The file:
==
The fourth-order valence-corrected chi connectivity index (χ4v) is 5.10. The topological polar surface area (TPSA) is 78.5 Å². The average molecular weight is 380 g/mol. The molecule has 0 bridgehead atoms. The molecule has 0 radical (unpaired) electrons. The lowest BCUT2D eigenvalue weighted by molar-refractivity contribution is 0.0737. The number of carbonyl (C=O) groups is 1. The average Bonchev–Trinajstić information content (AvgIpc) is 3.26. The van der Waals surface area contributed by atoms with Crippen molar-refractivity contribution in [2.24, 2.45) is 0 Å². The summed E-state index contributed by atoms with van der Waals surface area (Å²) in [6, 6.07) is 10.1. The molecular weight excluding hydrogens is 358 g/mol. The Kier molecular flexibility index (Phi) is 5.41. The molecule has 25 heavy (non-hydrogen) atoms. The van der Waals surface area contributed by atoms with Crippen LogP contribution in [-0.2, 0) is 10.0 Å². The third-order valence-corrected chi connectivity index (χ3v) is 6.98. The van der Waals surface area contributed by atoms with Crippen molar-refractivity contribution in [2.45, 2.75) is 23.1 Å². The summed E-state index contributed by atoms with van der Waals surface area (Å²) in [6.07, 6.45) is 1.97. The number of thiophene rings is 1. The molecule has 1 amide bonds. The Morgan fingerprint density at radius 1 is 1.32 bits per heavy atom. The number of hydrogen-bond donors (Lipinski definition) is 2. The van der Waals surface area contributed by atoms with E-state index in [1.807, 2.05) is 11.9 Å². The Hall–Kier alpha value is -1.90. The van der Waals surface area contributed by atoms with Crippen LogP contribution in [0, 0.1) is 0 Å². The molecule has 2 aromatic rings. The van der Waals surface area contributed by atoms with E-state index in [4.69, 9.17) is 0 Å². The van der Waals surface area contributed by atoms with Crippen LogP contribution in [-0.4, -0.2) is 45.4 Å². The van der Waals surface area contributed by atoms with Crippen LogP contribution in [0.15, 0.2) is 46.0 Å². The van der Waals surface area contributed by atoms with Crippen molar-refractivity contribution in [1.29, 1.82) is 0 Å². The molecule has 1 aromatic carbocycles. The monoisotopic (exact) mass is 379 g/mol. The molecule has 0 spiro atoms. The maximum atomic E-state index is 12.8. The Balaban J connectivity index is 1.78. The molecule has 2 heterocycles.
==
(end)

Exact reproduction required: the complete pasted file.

The fourth-order valence-corrected chi connectivity index (χ4v) is 5.10. The topological polar surface area (TPSA) is 78.5 Å². The average molecular weight is 380 g/mol. The molecule has 0 bridgehead atoms. The molecule has 0 radical (unpaired) electrons. The lowest BCUT2D eigenvalue weighted by molar-refractivity contribution is 0.0737. The number of carbonyl (C=O) groups is 1. The average Bonchev–Trinajstić information content (AvgIpc) is 3.26. The van der Waals surface area contributed by atoms with Crippen molar-refractivity contribution in [2.24, 2.45) is 0 Å². The summed E-state index contributed by atoms with van der Waals surface area (Å²) in [6, 6.07) is 10.1. The molecular weight excluding hydrogens is 358 g/mol. The Kier molecular flexibility index (Phi) is 5.41. The molecule has 25 heavy (non-hydrogen) atoms. The van der Waals surface area contributed by atoms with Crippen LogP contribution in [-0.2, 0) is 10.0 Å². The third-order valence-corrected chi connectivity index (χ3v) is 6.98. The van der Waals surface area contributed by atoms with Crippen molar-refractivity contribution in [2.45, 2.75) is 23.1 Å². The summed E-state index contributed by atoms with van der Waals surface area (Å²) in [6.07, 6.45) is 1.97. The number of thiophene rings is 1. The molecule has 1 amide bonds. The Morgan fingerprint density at radius 1 is 1.32 bits per heavy atom. The number of hydrogen-bond donors (Lipinski definition) is 2. The van der Waals surface area contributed by atoms with E-state index in [1.807, 2.05) is 11.9 Å². The Hall–Kier alpha value is -1.90. The van der Waals surface area contributed by atoms with Crippen LogP contribution in [0, 0.1) is 0 Å². The molecule has 2 aromatic rings. The van der Waals surface area contributed by atoms with E-state index in [4.69, 9.17) is 0 Å². The van der Waals surface area contributed by atoms with Crippen LogP contribution in [-0.4, -0.2) is 45.4 Å². The van der Waals surface area contributed by atoms with Crippen LogP contribution in [0.15, 0.2) is 46.0 Å². The van der Waals surface area contributed by atoms with Crippen molar-refractivity contribution in [1.29, 1.82) is 0 Å². The molecule has 1 aromatic carbocycles. The monoisotopic (exact) mass is 379 g/mol. The molecule has 0 spiro atoms. The maximum atomic E-state index is 12.8. The Balaban J connectivity index is 1.78. The molecule has 2 heterocycles.